1. Whole body glucose disposal determined by [6,6-2H2] glucose infusion and a two-step hyperinsulinaemic euglycaemic clamp;
2. EGP determined by [6,6-2H2] glucose infusion and a two-step hyperinsulinaemic euglycaemic clamp;
3. Glucose and lipid oxidation as determined by indirect calorimetry;
4. Body fat distribution: Hepatic and myocardial triglyceride content, visceral/subcutaneous abdominal fat and cardiac function, assessed by MRI/MRS;
5. Insulin signalling pathway in skeletal muscle and adipose tissue as assessed by expression and activation of IRS1-associated PI3K, PKB, AS160, GLUT4;
6. mTOR nutrient sensing pathway in skeletal muscle: mTOR, S6K1, PRAS40, raptor;
7. Muscle and adipose tissue mitochondrial function (mRNA levels of PGC-1á, mitochondrial enzymes, including the complexes of the electron transport chain/oxidative phosphorylation, uncoupling protein 3 [UCP3], mitochondrial copy number, and activity of mitochondrial enzymes (citrate synthase and cytochrome C oxidase));
8. Intramyocellular lipid content (Oil-red-O staining) and ceramide, acyl-co-enzyme A and triacylglycerol, and diacylglycerol levels;
9. Pancreatic function (first and second phase insulin response) as assessed by OGTT (only measured before the intervention);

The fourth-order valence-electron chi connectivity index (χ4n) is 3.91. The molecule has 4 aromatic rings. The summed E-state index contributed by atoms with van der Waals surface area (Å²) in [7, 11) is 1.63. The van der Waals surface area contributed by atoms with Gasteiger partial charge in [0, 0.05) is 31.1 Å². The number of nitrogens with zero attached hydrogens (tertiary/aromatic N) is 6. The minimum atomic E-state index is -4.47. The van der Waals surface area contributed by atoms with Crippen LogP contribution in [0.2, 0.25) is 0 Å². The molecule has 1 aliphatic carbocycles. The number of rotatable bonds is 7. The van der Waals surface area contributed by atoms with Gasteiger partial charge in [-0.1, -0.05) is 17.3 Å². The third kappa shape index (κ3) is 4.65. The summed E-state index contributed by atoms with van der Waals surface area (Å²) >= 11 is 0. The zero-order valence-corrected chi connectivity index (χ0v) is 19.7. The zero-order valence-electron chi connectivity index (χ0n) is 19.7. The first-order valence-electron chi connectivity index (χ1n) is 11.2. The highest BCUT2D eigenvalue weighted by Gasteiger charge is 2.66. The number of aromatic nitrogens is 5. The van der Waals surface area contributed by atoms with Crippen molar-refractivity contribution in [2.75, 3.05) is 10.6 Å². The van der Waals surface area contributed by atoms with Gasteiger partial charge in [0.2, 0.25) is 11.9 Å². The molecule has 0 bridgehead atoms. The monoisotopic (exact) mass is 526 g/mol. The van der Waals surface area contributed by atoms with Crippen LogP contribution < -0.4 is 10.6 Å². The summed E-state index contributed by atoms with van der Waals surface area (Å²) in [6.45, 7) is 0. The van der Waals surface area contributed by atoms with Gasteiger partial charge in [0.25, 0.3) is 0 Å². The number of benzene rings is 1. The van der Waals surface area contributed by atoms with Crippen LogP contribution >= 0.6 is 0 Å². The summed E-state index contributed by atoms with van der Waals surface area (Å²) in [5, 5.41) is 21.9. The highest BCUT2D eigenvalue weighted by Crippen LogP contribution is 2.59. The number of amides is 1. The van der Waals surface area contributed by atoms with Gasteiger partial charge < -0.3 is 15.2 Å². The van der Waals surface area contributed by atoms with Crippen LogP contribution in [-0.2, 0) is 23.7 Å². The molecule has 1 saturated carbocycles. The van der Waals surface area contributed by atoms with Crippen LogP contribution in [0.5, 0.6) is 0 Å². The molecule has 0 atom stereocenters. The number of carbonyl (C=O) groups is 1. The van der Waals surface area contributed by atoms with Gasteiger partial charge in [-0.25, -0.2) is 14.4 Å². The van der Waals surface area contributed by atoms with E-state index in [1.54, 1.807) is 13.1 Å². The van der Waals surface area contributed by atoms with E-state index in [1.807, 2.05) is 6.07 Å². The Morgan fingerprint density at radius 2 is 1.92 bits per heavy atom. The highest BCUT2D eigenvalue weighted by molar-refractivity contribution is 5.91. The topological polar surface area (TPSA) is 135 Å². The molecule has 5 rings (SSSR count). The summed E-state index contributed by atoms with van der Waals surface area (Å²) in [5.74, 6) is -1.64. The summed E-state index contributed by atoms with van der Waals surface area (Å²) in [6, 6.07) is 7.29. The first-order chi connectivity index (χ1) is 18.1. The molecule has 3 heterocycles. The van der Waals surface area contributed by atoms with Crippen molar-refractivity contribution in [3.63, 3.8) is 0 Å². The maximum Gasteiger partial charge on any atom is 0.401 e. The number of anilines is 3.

10. Adipocyte function before the intervention: Plasma FFA’s, resistin, adiponectin, leptin, inflammatory mediators;
11. Calorie intake and daily activities as determined by a 3-day diary.
- Secondary outcomeN/A
- TimepointsN/A
- Trial web sitegeen
- statusopen: patient inclusion
- CONTACT FOR PUBLIC QUERIESMD. PhD. Leontine E.H. Bakker
- CONTACT for SCIENTIFIC QUERIESMD. PhD. Leontine E.H. Bakker
- Sponsor/Initiator Leiden University Medical Center (LUMC)
- Funding
(Source(s) of Monetary or Material Support)
Roba
- PublicationsN/A
- Brief summaryThis study investigates why Hindostani compared to Caucasian people develop type 2 diabetes and cardiovascular diseases at a younger age and lower BMI. The cause of thse differences is unkonw but might be related to body fat distribution and/or fatty acid handling. South Asians have a much smaller subcutaneous fat depot and relatively more visceral fat compared to Caucasians. Visceral fat is presumed to be more deleterious. Impaired fatty acid beta-oxidation in muscle and/or adipose tissue mitochondria might be the cause of ectopic fat storage. The resulting excess intermediates of fatty acid metabolism will accumulate in the cells and disturb metabolic processes (e.g. the insulin signaling pathway and insulin secretion). The mTOR pathway is a modulator of both insulin sensitivity and mitochondrial function. We hypothesize that changes in the activity of mTOR between Hindostani and Caucasian in skeletal muscle and adipose tissue biopsies, may underly/contribute to skeletal muscle insulin sensitivity and/or even mitochondrial function.